The foreclosure crisis continues to morph. Even as new data show that foreclosures on condos are multiplying faster than those on single-family homes, real-estate experts suggest that foreclosures, boosted by pervasive job cuts in the sagging economy, may soon aggressively climb the socioeconomic ladder.
“It’s going to move from the blue-collar [homeowner] to middle management and higher,” says Menash Zadik, the managing broker of Rising Realty. Each week, his company sends out a list of Chicago-area foreclosed homes available for sale. “We’re starting to see them in what used to be nonforeclosure areas: Glenview, Highland Park, Skokie,” he says.
The numbers are still small: last week’s list of almost 600 foreclosed properties had two each in Glenview and Highland Park and four in Skokie. But Zadik anticipates larger numbers in more affluent suburbs as job cuts take their toll on the middle class. “You will see more white-collar people who were able to keep going for a few months after [losing a job], but finally have to let go of the house,” he says.
At the Woodstock Institute, a policy organization that has been aggressively tracking foreclosures locally, Geoff Smith says the impact of job losses and the generally moribund economy is a real concern. “They might be [responsible for] high levels of foreclosures in 2009,” he says. “In 2007 and 2008, you saw a lot of foreclosures tied to unsustainable loans, and those were concentrated in lower-income areas. You are going to see more foreclosures that are tied to the economy than to toxic loans.”
And job losses, Smith points out, are not confined to lower-income areas. “With job loss, you won’t have as big a safety net as you had in the past,” he says. “The expected time of looking for a new job now is nine months to a year. Do your unemployment benefits cover your debt service that long?”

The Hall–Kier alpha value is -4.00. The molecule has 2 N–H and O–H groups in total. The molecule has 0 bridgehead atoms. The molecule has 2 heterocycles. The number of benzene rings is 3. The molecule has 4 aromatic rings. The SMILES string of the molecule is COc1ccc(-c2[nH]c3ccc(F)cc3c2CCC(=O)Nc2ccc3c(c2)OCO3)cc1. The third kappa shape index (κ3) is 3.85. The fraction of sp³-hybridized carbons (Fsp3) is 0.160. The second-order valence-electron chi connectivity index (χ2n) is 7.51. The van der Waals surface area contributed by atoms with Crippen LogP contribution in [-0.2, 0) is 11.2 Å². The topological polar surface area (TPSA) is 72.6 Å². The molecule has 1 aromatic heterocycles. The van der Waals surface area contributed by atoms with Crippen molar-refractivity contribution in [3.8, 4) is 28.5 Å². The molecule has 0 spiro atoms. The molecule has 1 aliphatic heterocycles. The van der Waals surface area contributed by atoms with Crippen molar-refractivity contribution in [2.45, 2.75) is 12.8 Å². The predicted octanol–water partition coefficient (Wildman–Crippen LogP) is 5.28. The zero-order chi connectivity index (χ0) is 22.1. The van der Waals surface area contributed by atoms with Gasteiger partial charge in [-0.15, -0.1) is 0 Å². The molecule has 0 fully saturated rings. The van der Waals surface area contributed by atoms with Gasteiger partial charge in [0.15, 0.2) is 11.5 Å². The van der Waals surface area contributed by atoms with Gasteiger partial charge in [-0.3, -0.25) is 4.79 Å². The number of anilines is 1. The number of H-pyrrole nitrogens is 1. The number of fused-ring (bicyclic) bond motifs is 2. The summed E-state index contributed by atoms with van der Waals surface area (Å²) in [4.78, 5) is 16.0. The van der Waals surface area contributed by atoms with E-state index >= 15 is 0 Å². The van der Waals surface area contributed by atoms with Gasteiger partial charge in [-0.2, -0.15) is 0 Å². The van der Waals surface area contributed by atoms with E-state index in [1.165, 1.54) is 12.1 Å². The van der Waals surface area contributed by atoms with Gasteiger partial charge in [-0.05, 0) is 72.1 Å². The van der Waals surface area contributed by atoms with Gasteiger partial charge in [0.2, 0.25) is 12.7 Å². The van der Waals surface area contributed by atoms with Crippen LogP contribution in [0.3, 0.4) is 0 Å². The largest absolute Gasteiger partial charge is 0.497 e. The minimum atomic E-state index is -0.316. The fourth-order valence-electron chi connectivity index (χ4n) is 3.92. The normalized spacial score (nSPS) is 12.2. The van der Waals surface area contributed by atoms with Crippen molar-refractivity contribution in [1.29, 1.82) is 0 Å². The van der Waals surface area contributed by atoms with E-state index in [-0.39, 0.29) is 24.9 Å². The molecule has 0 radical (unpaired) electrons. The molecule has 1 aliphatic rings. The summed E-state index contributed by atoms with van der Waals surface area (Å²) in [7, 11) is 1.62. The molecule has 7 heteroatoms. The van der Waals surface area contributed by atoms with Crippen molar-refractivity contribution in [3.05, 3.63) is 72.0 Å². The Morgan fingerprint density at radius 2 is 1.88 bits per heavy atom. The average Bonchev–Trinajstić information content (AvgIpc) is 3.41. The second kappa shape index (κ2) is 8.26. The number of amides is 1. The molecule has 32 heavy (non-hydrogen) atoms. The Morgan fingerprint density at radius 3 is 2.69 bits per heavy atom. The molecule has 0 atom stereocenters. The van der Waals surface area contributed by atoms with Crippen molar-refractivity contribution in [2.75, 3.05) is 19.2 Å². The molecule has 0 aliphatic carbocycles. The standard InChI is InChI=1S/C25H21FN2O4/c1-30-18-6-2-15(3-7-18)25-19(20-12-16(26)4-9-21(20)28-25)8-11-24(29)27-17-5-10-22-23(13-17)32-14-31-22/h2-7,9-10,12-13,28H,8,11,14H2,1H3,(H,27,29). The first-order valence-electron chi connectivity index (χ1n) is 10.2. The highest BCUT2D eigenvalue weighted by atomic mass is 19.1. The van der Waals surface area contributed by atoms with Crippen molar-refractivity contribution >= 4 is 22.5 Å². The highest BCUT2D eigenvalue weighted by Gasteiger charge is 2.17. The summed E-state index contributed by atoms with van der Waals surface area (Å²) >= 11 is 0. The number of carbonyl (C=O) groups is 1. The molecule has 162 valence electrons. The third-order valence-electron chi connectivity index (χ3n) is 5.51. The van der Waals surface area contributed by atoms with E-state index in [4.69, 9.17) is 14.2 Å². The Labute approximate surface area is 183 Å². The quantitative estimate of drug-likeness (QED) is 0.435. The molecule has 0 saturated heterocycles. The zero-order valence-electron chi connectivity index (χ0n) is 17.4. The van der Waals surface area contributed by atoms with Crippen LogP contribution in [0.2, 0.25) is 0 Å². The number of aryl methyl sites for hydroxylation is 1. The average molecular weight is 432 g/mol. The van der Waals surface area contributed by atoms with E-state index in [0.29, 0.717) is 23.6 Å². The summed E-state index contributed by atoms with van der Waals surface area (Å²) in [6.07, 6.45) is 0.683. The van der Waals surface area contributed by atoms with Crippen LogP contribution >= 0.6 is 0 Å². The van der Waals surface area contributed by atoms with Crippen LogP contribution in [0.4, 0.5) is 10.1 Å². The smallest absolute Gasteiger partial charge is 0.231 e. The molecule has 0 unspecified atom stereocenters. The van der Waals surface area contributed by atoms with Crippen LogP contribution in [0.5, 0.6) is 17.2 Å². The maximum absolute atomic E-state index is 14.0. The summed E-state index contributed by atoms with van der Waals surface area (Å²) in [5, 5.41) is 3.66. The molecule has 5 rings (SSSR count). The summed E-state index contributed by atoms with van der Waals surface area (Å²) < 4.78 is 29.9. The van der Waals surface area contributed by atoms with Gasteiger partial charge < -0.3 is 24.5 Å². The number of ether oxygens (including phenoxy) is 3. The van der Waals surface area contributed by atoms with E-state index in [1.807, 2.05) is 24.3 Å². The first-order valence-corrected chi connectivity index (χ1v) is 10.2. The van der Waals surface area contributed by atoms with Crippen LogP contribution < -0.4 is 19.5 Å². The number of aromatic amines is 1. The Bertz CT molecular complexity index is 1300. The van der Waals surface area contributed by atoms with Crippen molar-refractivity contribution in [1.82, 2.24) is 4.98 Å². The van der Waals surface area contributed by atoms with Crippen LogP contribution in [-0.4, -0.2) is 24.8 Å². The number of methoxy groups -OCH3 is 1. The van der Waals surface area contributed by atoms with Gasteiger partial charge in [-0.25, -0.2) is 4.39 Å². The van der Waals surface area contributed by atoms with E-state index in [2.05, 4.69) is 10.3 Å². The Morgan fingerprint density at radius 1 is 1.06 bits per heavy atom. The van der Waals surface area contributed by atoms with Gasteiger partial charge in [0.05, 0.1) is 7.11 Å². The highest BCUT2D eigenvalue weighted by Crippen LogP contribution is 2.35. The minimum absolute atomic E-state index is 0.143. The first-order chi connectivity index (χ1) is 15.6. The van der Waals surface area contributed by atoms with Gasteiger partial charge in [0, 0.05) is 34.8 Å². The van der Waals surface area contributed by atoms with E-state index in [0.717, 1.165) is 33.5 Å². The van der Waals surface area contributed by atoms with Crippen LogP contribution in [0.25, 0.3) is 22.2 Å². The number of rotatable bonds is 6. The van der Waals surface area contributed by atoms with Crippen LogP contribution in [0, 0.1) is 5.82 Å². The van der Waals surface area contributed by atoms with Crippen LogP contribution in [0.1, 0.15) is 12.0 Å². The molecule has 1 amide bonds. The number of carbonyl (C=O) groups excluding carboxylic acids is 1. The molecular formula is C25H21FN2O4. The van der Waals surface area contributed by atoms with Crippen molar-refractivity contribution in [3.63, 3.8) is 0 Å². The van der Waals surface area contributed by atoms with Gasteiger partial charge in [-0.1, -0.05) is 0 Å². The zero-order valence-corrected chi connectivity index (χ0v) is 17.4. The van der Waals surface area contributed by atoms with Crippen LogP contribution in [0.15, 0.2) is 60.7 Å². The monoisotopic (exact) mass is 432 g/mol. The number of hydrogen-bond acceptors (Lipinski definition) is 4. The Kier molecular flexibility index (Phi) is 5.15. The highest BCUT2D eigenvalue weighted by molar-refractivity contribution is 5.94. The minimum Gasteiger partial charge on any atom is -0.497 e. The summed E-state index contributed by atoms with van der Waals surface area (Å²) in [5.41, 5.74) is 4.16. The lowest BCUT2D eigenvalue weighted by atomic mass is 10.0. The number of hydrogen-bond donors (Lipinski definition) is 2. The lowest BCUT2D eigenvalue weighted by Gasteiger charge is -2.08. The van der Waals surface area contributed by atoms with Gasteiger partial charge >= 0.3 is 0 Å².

These foreclosure increases, if they do occur, will be on top of 2008’s already frighteningly high number of foreclosures—up 52 percent from 2007. In 2008, according to the Woodstock Institute, 57,927 residential properties in the six-county area had a foreclosure filing; in 2007, there were 38,215.
Last week, Smith’s group reported that foreclosures on condos in the city had spiked even more sharply than single-family home foreclosures. They shot up by 139 percent in Chicago in 2008, compared to a 37.6 percent increase on houses. Condos still make up just 19 percent of the total foreclosures, but the sharp upward growth in their numbers is worrisome. “[Condo foreclosures] were concentrated in neighborhoods where there had been a lot of [condo] conversions in the past few years,” Smith says. The neighborhoods with high concentrations of condo foreclosures in 2008 included Rogers Park, where 80.5 percent of the year’s 287 foreclosures were condos; Uptown (88.2 percent of 127 foreclosures) West Ridge (68.2 percent of 525 foreclosures), and Lincoln Square (66.9 percent of 151 foreclosures).
But Smith says there is hope that a potential upward climb of foreclosures might be mitigated by two things: the effectiveness of the foreclosure intervention programs that banks have rolled out, and possible aid to homeowners in the second half of the federal stimulus package. But only time will reveal the effectiveness of those remedies. “As the economy worsens,” says Smith, “you’re going to see there are lots of [foreclosed homeowners] who didn’t have bad loans, just a bad situation.”
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